A new planetary theory just dropped — and reader, it gets kind of dark.
In a not-yet-peer-reviewed paper, physicists led by University of Wisconsin-Madison theoretical physicist Yang Bai declared that our current mode of exoplanet detection may in the future help Earth-bound astronomers detect entire worlds out there made of the mysterious substance scientists refer to as dark matter.
The way we currently detect exoplanets, the paper notes, involves observing how the planet affects the light of its host star, because when those planets pass in front of our telescopes, it dims their stars' light just slightly.
Using this same methodology, the team of scientists posits that if telescopes detect some disruption in a star's light that doesn't appear to follow the rules of regular exoplanets, they could turn out to be very exotic — what the researchers are calling "dark exoplanets," made entirely of dark matter.
Dark matter is a theoretical material whose existence we can only infer by observation of its effects on other stuff, because we can't see or detect it the way we do typical or baryonic matter. Basically, the existence of large amounts of dark matter could explain why observations of the universe don't show it behaving quite the way it should. Something's gotta account for that matter discrepancy, and dark matter is the prevailing theory.
While dark matter is usually discussed in the context of individual particles, this research focuses on another form: composite structures of dark matter that could exist on a "macroscopic" level. Per their calculations, these structures could have masses as large as planets.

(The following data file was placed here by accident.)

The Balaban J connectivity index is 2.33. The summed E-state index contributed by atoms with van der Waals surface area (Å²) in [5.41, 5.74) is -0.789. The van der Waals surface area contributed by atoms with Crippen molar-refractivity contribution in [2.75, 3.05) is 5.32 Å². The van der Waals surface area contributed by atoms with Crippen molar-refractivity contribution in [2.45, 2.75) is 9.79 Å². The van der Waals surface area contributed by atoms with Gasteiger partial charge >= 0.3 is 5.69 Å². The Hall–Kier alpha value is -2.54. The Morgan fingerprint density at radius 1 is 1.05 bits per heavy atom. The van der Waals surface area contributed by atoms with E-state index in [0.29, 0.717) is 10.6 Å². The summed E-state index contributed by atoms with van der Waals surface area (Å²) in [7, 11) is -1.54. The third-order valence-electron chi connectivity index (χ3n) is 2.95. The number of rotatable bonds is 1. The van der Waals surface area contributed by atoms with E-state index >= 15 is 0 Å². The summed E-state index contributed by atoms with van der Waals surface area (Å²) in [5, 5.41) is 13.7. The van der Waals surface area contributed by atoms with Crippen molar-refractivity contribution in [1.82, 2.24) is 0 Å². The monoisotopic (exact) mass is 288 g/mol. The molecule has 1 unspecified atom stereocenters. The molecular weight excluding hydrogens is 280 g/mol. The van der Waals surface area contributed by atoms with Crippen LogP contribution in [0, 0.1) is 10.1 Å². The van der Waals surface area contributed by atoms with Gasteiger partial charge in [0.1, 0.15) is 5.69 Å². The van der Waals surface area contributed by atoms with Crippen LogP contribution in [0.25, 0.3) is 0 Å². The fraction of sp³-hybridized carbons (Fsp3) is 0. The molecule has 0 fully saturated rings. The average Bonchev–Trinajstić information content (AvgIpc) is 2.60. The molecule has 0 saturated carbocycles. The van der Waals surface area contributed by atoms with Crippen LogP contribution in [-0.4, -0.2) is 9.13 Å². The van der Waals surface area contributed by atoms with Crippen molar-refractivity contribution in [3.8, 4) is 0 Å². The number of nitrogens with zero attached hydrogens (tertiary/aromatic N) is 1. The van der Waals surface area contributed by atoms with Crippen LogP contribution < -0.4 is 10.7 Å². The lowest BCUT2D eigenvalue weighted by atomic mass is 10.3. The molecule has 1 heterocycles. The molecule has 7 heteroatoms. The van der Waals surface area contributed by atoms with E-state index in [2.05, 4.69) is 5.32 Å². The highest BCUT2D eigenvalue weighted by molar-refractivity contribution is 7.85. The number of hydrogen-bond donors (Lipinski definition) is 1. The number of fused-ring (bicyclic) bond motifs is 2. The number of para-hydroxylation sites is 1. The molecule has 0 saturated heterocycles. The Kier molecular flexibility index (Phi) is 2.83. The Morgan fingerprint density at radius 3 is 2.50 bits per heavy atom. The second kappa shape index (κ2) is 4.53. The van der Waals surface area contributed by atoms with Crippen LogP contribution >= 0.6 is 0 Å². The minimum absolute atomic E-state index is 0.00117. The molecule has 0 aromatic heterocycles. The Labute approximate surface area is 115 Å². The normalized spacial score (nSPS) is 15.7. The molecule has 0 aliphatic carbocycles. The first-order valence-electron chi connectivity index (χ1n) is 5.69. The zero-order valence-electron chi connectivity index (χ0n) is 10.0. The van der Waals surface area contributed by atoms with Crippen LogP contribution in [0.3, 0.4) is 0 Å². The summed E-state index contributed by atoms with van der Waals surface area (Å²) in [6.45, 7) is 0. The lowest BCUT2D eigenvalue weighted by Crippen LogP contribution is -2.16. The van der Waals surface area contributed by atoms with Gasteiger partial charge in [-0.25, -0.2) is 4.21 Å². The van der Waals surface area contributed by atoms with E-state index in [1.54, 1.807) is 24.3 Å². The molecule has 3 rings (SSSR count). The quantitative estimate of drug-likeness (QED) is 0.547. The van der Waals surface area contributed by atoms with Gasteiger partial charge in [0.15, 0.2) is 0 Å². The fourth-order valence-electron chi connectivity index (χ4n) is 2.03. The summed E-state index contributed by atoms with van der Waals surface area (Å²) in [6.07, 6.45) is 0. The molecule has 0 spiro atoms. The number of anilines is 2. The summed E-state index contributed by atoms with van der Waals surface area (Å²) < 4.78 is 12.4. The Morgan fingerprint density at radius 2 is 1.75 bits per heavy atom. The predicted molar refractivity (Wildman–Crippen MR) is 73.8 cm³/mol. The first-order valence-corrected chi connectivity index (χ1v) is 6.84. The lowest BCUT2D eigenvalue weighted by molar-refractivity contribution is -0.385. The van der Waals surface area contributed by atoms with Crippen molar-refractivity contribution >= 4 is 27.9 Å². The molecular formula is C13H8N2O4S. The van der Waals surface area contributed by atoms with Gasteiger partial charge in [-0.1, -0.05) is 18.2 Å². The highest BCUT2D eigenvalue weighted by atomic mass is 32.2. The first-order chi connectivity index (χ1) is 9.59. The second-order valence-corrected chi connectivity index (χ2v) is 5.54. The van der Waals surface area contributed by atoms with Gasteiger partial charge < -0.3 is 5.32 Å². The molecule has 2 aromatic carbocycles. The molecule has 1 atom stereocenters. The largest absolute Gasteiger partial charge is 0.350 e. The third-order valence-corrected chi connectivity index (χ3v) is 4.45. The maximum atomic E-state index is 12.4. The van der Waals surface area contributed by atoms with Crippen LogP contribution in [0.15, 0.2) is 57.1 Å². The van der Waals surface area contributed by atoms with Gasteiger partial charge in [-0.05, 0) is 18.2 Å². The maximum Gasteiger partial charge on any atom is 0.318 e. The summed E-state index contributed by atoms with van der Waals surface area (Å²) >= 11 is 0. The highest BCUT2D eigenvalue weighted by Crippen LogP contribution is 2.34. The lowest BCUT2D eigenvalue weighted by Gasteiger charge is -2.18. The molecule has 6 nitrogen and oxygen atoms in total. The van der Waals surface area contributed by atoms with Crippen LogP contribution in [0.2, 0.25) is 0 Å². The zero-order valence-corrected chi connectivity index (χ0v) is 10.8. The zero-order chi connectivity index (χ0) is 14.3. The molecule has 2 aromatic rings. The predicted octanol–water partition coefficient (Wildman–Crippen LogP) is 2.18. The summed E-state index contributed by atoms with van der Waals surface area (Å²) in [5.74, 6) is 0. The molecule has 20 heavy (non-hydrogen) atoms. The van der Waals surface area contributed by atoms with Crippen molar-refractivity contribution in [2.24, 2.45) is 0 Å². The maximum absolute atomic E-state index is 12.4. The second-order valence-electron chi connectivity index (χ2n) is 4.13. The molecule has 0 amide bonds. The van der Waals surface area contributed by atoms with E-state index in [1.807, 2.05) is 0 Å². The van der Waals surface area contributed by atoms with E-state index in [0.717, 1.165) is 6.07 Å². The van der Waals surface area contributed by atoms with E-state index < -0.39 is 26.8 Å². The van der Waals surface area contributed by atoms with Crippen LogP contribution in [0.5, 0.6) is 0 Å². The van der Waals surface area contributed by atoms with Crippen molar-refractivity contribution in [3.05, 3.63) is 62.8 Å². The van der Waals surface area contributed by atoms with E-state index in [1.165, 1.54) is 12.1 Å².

"A macroscopic dark matter state with its mass and/or radius similar to those of a planet will behave as a dark exoplanet if it is bounded to a star system," the paper's writers noted, "even if the object's underlying physics resembles something else entirely."
Perhaps the most important thing about this kind of theory — which, we must remind you, has not yet passed the rigors of peer review — is that it hinges upon a substance that can't be seen or measured in any normal way. There are some scientists, in fact, who don't believe in its existence at all.
Thus far, needless to say, no "dark exoplanets" have been detected, but this exciting theory suggests that there may be a pretty simple way to find them — if only scientists are willing to look.
More on dark matter: Scientists Just Detected the Oldest Dark Matter Ever Observed
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